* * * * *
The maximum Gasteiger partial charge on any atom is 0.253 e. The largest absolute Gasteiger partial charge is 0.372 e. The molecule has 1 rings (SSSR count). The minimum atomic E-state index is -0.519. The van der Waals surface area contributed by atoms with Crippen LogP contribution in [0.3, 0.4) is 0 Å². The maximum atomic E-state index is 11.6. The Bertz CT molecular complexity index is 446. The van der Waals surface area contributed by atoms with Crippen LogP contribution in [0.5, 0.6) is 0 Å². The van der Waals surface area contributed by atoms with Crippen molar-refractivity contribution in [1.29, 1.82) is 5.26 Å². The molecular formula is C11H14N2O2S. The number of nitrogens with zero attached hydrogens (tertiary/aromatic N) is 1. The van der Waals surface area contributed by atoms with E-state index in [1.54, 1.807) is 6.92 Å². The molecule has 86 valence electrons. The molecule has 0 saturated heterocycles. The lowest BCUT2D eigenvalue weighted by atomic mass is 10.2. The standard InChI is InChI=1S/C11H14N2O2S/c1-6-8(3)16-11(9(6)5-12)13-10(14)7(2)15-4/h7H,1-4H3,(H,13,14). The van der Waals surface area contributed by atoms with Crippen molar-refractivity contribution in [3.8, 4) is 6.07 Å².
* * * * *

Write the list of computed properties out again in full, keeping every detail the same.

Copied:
The maximum Gasteiger partial charge on any atom is 0.253 e. The largest absolute Gasteiger partial charge is 0.372 e. The molecule has 1 rings (SSSR count). The minimum atomic E-state index is -0.519. The van der Waals surface area contributed by atoms with Crippen LogP contribution in [0.3, 0.4) is 0 Å². The maximum atomic E-state index is 11.6. The Bertz CT molecular complexity index is 446. The van der Waals surface area contributed by atoms with Crippen LogP contribution in [0.5, 0.6) is 0 Å². The van der Waals surface area contributed by atoms with Crippen molar-refractivity contribution in [1.29, 1.82) is 5.26 Å². The molecular formula is C11H14N2O2S. The number of nitrogens with zero attached hydrogens (tertiary/aromatic N) is 1. The van der Waals surface area contributed by atoms with E-state index in [1.54, 1.807) is 6.92 Å². The molecule has 86 valence electrons. The molecule has 0 saturated heterocycles. The lowest BCUT2D eigenvalue weighted by atomic mass is 10.2. The standard InChI is InChI=1S/C11H14N2O2S/c1-6-8(3)16-11(9(6)5-12)13-10(14)7(2)15-4/h7H,1-4H3,(H,13,14). The van der Waals surface area contributed by atoms with Crippen molar-refractivity contribution in [3.8, 4) is 6.07 Å².